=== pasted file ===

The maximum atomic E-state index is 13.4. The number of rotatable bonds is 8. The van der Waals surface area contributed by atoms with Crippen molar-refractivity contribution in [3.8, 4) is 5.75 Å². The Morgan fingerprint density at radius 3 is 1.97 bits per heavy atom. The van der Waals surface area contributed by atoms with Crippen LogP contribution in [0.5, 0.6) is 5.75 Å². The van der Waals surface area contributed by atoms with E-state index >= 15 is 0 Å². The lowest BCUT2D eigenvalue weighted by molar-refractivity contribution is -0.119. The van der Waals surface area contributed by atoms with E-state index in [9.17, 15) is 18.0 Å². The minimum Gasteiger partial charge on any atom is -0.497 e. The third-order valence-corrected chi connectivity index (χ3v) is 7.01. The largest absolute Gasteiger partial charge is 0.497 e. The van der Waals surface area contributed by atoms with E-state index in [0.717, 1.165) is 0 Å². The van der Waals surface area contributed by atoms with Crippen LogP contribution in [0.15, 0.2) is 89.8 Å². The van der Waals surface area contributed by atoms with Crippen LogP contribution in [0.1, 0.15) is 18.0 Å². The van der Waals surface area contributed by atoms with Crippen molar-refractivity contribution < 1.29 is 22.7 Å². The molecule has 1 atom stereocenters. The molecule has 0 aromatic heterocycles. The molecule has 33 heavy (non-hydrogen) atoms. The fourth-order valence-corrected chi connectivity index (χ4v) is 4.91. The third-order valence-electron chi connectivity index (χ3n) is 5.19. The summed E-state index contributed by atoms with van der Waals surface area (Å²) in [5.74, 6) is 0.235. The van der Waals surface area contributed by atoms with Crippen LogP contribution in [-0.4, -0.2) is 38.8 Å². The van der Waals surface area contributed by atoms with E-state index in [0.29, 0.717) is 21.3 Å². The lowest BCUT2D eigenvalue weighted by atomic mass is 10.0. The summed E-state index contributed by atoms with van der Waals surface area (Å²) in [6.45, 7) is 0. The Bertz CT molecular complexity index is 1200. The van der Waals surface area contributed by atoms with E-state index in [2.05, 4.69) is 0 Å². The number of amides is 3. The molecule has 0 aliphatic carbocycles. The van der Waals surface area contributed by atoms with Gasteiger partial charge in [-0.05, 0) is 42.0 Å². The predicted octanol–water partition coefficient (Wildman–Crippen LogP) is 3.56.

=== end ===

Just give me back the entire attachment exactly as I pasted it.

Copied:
The maximum atomic E-state index is 13.4. The number of rotatable bonds is 8. The van der Waals surface area contributed by atoms with Crippen molar-refractivity contribution in [3.8, 4) is 5.75 Å². The Morgan fingerprint density at radius 3 is 1.97 bits per heavy atom. The van der Waals surface area contributed by atoms with Crippen LogP contribution in [0.5, 0.6) is 5.75 Å². The van der Waals surface area contributed by atoms with E-state index >= 15 is 0 Å². The lowest BCUT2D eigenvalue weighted by molar-refractivity contribution is -0.119. The van der Waals surface area contributed by atoms with E-state index in [9.17, 15) is 18.0 Å². The minimum Gasteiger partial charge on any atom is -0.497 e. The third-order valence-corrected chi connectivity index (χ3v) is 7.01. The largest absolute Gasteiger partial charge is 0.497 e. The van der Waals surface area contributed by atoms with E-state index in [0.717, 1.165) is 0 Å². The van der Waals surface area contributed by atoms with Crippen LogP contribution in [0.15, 0.2) is 89.8 Å². The van der Waals surface area contributed by atoms with Crippen LogP contribution in [0.1, 0.15) is 18.0 Å². The van der Waals surface area contributed by atoms with Crippen molar-refractivity contribution < 1.29 is 22.7 Å². The molecule has 1 atom stereocenters. The molecule has 0 aromatic heterocycles. The molecule has 33 heavy (non-hydrogen) atoms. The fourth-order valence-corrected chi connectivity index (χ4v) is 4.91. The third-order valence-electron chi connectivity index (χ3n) is 5.19. The summed E-state index contributed by atoms with van der Waals surface area (Å²) in [5.74, 6) is 0.235. The van der Waals surface area contributed by atoms with Crippen LogP contribution in [-0.4, -0.2) is 38.8 Å². The van der Waals surface area contributed by atoms with E-state index in [0.29, 0.717) is 21.3 Å². The lowest BCUT2D eigenvalue weighted by atomic mass is 10.0. The summed E-state index contributed by atoms with van der Waals surface area (Å²) in [6.45, 7) is 0. The Bertz CT molecular complexity index is 1200. The van der Waals surface area contributed by atoms with E-state index in [2.05, 4.69) is 0 Å². The number of amides is 3. The molecule has 0 aliphatic carbocycles. The van der Waals surface area contributed by atoms with Gasteiger partial charge in [-0.05, 0) is 42.0 Å². The predicted octanol–water partition coefficient (Wildman–Crippen LogP) is 3.56.